Music: Princes and peasants of medieval pop

Musicians have long been fascinated by the Middle Ages. Perhaps it's down to the tight trousers and catamites. By Nick Coleman

A few years ago it became fashionable to observe that we are living in a neo-medieval society. The pervading language of computers was cited as one reason for this, as was a growing underclass of social and economic dissidents, whose purpose in life - in common with the heretic mendicants of the 13th century - was to rove around the landscape guilt-tripping people about their lifestyles, making an unholy racket in public places and manuring the highway with bits that dropped off their filthy bodies.

It also became plain that society had divided itself down the middle, between those who worshipped lucre and those who worshipped lucre but in a spiritual way. Also, men started to wear skirts again.

Pop musicians have been au fait with the neo-medieval thing for decades, but on a more sophisticated level than the rest of us. They have been aware since the Sixties that to be medieval is, by some curious twist, to be modern. Put another way, every phase of pop music's recent history has recognised in the medieval world-view a great opportunity for selling records.

We'll draw a spangly veil over Rick Wakeman at this juncture. His Myths and Legends of King Arthur and the Knights of the Round Table, though camp as a row of knightly pavilions, was entirely fraudulent, being a pantomime staged on ice and founded in the Gothic Revival idealism of Pugin and all those guys with frothy Victorian sideboards. Nothing is less medieval than a Victorian sideboard.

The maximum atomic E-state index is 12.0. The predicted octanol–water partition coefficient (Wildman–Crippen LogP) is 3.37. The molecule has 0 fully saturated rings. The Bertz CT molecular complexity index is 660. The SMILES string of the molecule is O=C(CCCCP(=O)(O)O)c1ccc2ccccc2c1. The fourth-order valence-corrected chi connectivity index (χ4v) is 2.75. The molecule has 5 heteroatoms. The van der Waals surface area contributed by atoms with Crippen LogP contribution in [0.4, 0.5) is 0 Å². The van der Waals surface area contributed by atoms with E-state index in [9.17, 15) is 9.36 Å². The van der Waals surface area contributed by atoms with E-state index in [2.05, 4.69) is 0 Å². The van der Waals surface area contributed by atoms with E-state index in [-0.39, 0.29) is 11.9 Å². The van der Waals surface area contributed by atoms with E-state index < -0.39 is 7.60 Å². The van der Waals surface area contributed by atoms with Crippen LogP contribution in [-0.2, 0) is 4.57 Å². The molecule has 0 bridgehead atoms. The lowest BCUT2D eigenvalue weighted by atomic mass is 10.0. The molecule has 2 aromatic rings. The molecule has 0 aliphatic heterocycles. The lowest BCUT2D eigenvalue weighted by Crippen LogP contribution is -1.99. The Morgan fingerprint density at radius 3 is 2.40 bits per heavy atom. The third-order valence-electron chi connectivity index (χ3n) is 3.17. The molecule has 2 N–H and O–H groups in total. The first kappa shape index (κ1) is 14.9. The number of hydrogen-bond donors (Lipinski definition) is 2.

True pop-medievalism began in the late Sixties, with those hippies who realised that there is only a stylistic fairy-step to travel between greasily flattened Plantagenet hair and full medieval mufti: pointy shoes, tights, jerkins, hats like lava lamps and all. Many of these insightful fellows took a further step and swapped their Fenders and Pearls for lutes and tabors to convey a folksy and/or psychedelic pop-whimsy for Tolkien readers everywhere. They called themselves Amazing Blondel, Dulcimer, Magna Carta and Led Zeppelin.

To be fair to Led Zeppelin, their medievalism was only partial. However, it was their conflation of saga-boogie with hippie mysticism and tight trousers which furnished the nascent heavy-metal scene with an excuse to pursue the Harold Hardrada Method for world domination. Indeed, so all-encompassing was HM's hairy embrace of the pop-medieval reference bank that for a decade at least (with the exception of punk's very own spindly Falstaff, Edward Tudor Pole), Metal remained the sole curator of the spirit of Malory.

Chief among these scholarly types was an American group called Manowar, who first appeared carrying lumpy weapons in the early Eighties and went on to become officially the loudest band in the world, as well as the only heavy metal group to record with Orson Welles and perform the Overture to William Tell as a bass guitar solo.

The Manowar ethos was grounded in a fundamentally ahistorical, Hollywood counterfeit of the medieval fun palace - great fun but complete cobblers. Compare and contrast that fun palace with the wobbly castle that was England's Gryphon, who, in addition to wearing the togs and striking courtly attitudes, actually played medieval and Renaissance idioms on authentic instruments through thick beards on top of a prog-rock rhythm section. Gryphon were to Manowar as Thomas Campion is to Ted Nugent, and, as a consequence, sold few records to American teenagers.

However, it has never been that important to get your idioms right. More important in the feudal Eighties - perhaps even more so than the clothes - was getting your stance right.